CAPRICA Script Review
Posted by ColliderStaff
Hello to all my fans in La La Land. It’s your neighborhood florist Fidel from Florida here to let you know I have gone to television’s future and visited Caprica. What did I see? First, smell my pretty flowers. Then read on.
My version of Caprica is dated September 2006 and was written by Remi Aubuchon (24, The Lyon’s Den) and Ronald D. Moore (Battlestar Gallactica, Star Trek: The Next Generation). Two notable cast members are Eric Stoltz (he’s been in everything but I’ll pick my two standouts -- Some Kind of Wonderful, The Waterdance) as Daniel Graystone and Polly Walker (Cane, Rome) as Sister Clarice Willow.
Caprica follows two fathers and their desire to see their dead daughters again. Simple enough, right? But we’re in the Battlestar Gallactica universe, and rebirth has some definite dire overtones… *cough*Cylons*cough*
Zoe Graystone and her friends (Lacy and Ben) troll around in a holo-world, but they don’t seek the decadent hedonism of their teenage peers. They seek enlightenment and a higher calling. In this virtual reality, Zoe has created a double – Zoe-A – more a copy than a simple avatar. In their real lives, Sister Clarice heads the Athena Academy of their study with unclear motives. We don’t learn much about Tamara Adams except that it is her birthday. Zoe and Tamara’s paths cross on that fateful day as both of the girls shuffle off the mortal coil.
Daniel Graystone is at his wits end trying to pull a government military project together. It seems he can’t get his robot warrior (cue ominous music) to think, let alone shoot straight. Joseph Adams works as a lawyer but his Tauron past haunts him to this day, especially since his brother Sam doesn’t do his work for the side of the angels. The death of their two daughters unites their paths and the consequences of their decisions will be felt five decades later. Of course, the animosity comes a lot quicker. It usually does.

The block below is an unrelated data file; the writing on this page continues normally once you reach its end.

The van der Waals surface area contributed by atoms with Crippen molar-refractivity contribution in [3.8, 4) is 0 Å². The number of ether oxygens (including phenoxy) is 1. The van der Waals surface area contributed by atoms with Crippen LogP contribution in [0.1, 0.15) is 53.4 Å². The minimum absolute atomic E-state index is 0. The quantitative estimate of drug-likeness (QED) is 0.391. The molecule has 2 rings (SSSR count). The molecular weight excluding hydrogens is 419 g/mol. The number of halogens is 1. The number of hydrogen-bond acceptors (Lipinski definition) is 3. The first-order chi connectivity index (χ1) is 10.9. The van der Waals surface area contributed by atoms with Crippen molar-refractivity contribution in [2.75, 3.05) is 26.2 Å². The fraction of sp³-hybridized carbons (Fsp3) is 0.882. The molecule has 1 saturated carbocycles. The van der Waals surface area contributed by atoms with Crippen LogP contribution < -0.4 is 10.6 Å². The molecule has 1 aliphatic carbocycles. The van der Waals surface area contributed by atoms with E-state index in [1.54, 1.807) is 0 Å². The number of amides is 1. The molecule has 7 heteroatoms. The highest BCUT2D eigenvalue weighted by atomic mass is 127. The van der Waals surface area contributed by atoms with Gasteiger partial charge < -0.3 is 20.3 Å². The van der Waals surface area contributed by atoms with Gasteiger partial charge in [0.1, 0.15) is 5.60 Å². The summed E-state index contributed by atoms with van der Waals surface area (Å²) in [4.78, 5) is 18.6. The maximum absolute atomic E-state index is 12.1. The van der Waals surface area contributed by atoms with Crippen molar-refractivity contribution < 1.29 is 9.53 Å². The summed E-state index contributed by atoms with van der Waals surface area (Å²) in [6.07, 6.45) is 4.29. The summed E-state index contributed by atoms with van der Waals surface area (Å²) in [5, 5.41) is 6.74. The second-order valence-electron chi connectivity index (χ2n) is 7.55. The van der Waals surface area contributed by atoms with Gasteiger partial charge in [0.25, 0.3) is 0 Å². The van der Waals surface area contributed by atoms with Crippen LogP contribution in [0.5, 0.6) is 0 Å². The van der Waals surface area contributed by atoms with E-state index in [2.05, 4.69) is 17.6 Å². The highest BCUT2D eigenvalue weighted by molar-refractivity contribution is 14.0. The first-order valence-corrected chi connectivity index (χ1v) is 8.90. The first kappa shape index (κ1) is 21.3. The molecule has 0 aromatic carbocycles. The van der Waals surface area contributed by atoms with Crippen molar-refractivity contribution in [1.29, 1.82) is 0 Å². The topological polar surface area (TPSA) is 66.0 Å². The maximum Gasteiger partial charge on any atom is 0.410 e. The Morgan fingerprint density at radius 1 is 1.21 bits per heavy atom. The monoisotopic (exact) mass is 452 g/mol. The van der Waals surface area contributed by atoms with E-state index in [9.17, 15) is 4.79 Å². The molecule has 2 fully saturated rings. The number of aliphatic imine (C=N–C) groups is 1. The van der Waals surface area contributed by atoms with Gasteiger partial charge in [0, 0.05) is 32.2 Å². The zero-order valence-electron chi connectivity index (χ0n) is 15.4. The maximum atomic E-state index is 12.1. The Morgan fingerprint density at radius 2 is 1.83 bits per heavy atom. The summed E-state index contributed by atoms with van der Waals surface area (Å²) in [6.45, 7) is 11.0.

Did you know that Dr. Frankenstein lives on in the world of Battlestar Gallactica? That is the ultimate story being told here. Someone angry at the universe defies the gods in an attempt to bring the dead back to life. There are always consequences. In this case, roughly fifty years later humanity barely hangs onto existence after attempted genocide by robots called Cylons. Still, isn’t some good father-daughter time worth that?
No spoilers here, but this film won’t ONLY show the roots of the Cylons (and their theistic beliefs). A more alert reader (or viewer when the time comes), one who wasn’t so wrapped up in the evolving story, may catch certain other clues a little earlier. It ends with a multi-zing of “oh” realizations and definitely leaves room for story growth.
As a BSGeek (I watched the most recent season in one sitting), I was happily satisfied – this work stands on its own two cybernetic legs. At the beginning of the read, I was impatient for the ties to Battlestar proper. By the end, I was ready for the next chapter in the prequel. Unlike certain other prequels. (I’m looking at you, George)
THE FINAL WORD
In the nutshell – chills up and down my mostly human spine.